- Professor Sampson's research over 38 years explored the roles of eicosanoids and related lipid mediators in inflammatory diseases to support the development of novel therapies and optimise the use of existing drugs. A number of studies characterised the cellular expression of enzymes of the leukotriene (5-lipoxygenase) and prostanoid (cyclooxygenase) pathways in human tissues in health and disease. These studies include immunohistochemical analyses of biopsies from patients with allergic asthma, aspirin-intolerant asthma, viral-induced wheezing, allergic rhinitis, urticaria and eczema. Distinct patterns of enzyme expression were related to disease severity and to responsiveness to triggers including allergens and aspirin. Measurements of lipids in bronchoalveolar lavage fluid, blood, urine and sputum have supplemented this approach, and a grant from the AAIR Charity helped to develop quantitative PCR assays for key enzymes and receptors. Professor Sampson's group was the first to identify abnormal expression of leukotriene C4 synthase (LTC4S) in the upper and lower airways as a key immunopathological characteristic underlying of Aspirin-Excerbated Respiratory Disease (AERD), a severe asthma syndrome associated with high mortality and acute sensitivity to NSAID ingestion.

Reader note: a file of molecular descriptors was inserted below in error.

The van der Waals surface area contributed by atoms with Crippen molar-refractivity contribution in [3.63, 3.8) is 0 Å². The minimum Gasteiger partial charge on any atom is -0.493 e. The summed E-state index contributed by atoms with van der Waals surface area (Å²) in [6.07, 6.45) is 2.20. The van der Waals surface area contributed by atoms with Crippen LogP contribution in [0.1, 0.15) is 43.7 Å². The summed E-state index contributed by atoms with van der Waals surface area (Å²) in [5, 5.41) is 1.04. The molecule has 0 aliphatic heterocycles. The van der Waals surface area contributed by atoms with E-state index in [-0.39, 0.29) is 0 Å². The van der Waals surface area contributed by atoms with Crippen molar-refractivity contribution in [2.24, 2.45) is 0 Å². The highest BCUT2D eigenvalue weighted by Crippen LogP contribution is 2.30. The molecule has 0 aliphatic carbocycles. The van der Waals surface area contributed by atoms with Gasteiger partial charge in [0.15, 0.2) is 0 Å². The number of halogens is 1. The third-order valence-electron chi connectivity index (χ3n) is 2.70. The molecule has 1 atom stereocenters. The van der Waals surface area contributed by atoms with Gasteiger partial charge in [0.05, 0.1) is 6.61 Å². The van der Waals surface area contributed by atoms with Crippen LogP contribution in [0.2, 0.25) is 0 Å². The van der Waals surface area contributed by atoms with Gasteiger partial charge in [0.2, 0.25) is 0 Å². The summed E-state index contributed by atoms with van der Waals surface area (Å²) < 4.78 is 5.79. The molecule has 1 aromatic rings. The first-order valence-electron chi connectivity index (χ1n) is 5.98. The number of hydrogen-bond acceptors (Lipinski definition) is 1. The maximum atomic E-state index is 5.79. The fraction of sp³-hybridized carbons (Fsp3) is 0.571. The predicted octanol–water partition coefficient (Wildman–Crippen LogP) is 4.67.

- Barrett’s oesophagus is a premalignant condition associated with acid reflux which carries a high risk of progression to oesophageal adenocarcinoma. Previous studies have suggested an involvement of prostanoids in this progression, but in studies with Dr Praful Patel (Gastroenterology, SGH) and DM students funded by the Wessex Cancer Trust (Drs J Shutt, P Boger, J Neale) we showed relationships between 5-LO expression, leukotriene synthesis and disease status along the Barrett’s – adenocarcinoma spectrum. Laser microdissection is being applied to further localise these inflammatory changes.
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